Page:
|Planned finding||Users find what they planned to find, known-item searches, by convergent, goal-directed behaviour.|
|Favourite spot finding||Some users goal-directedly go to the same few favourite spots every time they visit the library.|
|Substitute finding||Sometimes users do not find the planned materials and replace them with similar materials as substitutes.|
|Supplement finding||Users may supplement planned or substitute findings with findings through different types of browsing.|
|Systematic browsing||Users move systematically through library sections and scan displayed library materials.|
|Impulsive browsing||Users move more unsystematically through the library with impulse-driven behaviour including incidental encounters of materials.|
|Incidental encounters||Occasional discoveries of interesting-looking but unplanned materials on the user's way through the library.|
Research on browsing behaviour has revealed different types of browsing (e.g., Chang and Rice 1993). The two types of browsing in Table 2 should thus be seen as two ends of a continuum with intermediary types as indicated by the blurred transition between the two types in Figure 2.
As shown in Table 3, around 51% of the 73 interviewed users at the main library (HB) found materials by engaging in only convergent, goal-directed behaviour (including substitutes and favourite spots). Supplementary findings constituted 40% and interviewees with only divergent, explorative behaviour were 10%. Corresponding numbers for the 40 interviewees at VB were 48%, 40% and 12%. The exploratory study thus showed that about 50% of the interviewees at both libraries were goal-directed only and the other about 50% were open to unplanned discoveries. The small strategic and non-random sample means this finding is not generalizable. It would be interesting to validate in a larger and representative study. However, this finding points to the importance of libraries to meet both convergent and divergent information behaviour of users when designing library spaces.
How can the design of library spaces support users' convergent and divergent information behaviour? Libraries have developed a wide range of tools to support users' convergent information behaviour, for example, library catalogues, classification systems, shelves, etc. In this study, the focus was on what dimensions in the physical library may correspondingly support users' divergent information behaviour, or more specifically, affect affordances for serendipity when users find materials and information not planned for.
Analysis of observations, interviews and think-aloud sessions in the study suggests that the following ten dimensions in the physical library may trigger users' interest spaces and affect affordances for serendipity:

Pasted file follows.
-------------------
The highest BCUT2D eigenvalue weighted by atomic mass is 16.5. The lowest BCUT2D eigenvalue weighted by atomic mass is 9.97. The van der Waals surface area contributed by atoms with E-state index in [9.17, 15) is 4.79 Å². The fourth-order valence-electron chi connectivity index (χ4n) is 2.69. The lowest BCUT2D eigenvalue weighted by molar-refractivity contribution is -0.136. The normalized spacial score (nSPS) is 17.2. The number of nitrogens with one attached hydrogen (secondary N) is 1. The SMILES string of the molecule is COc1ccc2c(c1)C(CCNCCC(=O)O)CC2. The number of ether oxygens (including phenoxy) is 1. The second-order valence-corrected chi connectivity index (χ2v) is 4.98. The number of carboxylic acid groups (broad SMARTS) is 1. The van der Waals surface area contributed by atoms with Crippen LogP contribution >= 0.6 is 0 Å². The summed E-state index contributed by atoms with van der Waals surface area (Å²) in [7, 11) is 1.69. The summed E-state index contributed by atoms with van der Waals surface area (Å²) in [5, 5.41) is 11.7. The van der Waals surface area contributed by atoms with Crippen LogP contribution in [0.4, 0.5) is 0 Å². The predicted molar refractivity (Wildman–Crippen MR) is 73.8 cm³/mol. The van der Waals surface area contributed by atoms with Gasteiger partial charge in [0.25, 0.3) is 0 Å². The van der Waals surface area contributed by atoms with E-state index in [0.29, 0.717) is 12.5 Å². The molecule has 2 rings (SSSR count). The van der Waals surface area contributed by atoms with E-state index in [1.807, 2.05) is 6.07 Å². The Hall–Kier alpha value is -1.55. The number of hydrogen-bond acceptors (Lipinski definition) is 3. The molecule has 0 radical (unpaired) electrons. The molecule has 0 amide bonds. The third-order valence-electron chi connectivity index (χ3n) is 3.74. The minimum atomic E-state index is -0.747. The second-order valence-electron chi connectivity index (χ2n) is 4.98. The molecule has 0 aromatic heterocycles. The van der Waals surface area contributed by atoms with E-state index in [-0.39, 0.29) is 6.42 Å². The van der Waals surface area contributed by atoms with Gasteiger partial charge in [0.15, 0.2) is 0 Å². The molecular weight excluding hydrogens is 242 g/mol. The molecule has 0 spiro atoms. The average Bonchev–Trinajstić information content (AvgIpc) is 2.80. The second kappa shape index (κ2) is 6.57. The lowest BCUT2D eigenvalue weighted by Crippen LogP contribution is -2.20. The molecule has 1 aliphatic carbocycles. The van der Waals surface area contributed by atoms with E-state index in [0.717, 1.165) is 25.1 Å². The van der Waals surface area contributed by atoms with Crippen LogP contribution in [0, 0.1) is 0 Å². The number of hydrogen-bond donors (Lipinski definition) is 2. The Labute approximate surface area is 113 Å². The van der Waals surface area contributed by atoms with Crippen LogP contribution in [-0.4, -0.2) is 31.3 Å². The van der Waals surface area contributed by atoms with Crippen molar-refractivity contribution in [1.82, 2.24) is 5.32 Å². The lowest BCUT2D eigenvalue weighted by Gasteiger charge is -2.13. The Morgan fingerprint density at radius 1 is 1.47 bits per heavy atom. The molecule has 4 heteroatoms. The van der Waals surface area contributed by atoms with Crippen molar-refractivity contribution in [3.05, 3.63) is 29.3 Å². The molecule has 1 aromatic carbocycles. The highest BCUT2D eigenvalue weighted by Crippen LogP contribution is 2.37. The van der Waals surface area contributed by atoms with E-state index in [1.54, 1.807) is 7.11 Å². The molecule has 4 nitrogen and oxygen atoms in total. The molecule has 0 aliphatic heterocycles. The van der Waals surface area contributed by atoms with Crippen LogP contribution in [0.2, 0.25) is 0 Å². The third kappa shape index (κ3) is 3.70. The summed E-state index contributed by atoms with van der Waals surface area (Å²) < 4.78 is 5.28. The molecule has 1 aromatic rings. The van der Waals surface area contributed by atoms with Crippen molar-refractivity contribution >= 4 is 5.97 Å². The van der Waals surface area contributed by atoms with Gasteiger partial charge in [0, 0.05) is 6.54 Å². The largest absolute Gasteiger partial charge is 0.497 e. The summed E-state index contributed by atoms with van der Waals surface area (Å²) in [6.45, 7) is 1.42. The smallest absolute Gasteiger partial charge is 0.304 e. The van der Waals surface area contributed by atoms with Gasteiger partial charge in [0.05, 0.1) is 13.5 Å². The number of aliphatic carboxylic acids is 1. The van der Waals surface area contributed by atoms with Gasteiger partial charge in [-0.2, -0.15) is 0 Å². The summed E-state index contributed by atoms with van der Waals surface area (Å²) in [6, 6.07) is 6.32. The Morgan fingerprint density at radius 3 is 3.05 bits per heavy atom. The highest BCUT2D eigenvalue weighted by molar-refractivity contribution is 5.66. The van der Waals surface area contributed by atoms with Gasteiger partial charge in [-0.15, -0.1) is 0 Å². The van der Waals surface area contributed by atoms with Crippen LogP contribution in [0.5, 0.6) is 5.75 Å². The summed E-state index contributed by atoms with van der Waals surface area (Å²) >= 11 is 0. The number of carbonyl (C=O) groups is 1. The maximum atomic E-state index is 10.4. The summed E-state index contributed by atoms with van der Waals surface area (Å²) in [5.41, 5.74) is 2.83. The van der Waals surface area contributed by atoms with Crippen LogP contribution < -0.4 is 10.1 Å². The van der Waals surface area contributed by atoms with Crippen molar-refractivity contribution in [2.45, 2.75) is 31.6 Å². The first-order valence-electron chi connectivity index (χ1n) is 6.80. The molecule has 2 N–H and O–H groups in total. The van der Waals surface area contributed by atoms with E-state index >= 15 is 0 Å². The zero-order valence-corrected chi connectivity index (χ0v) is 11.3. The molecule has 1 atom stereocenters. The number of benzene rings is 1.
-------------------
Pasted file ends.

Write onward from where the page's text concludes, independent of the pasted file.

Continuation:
Unhampered access. Crucial for stimulating affordances for serendipity is the users' unhampered and direct access to information resources, whether human, physical or digital in the library. If information resources are hidden behind counters, in closed stacks, in endless Web lists, etc., possibilities for serendipity are restricted.
Diversity is another crucial serendipity dimension in the library: How rich is the diversity of topics, genres, resources and activities that users may encounter during a library visit? Not many other places in society contain so many topics in so relatively small an area as public libraries. The topical diversity spans the whole knowledge universe of mankind and may thus trigger the diversity of individuals' interest spaces (see Figure 1) that may lead to serendipitous findings.
Display. How the library chooses to display the rich diversity of information resources is a third crucial serendipity dimension. Library users may hurry past heavily packed shelves without discovering the potentially intriguing but concealed knowledge universes close by. Curiosity-teasing display may thus trigger users' interest spaces. Many persons interviewed in the study found unplanned materials in the library because the materials were displayed, typically by book covers on tilted shelves. As one interviewee expressed it, he noticed eye temptations and show off books on the shelves. Stack orientation and display in relation to walking directions are also important in this context.
Contrasts. Diversity and display cannot stand alone as serendipity dimensions. If our attention is to be drawn to the manifold topics and resources there must be contrasts, variation and eye-catching differentiation that make things stand out from what otherwise would just be a visual cacophony (Underhill 1999). It is thus important that the display of information resources includes differentiated contrasts in the shape of lighting, colour schemes, etc., that may trigger users' senses and create varied sense impressions. Contrasts can also be achieved by humorous details in unexpected parts of the library or by contrasting quiet zones and display zones.
Pointers. Signage, cross-references, maps and other distinct markers and pointers are important tools to trigger users' interest spaces and draw their attention to both planned and unplanned findings. For example, a father and his three-year-old boy in the study found interesting materials in the children's section due to the topical icons on the shelves.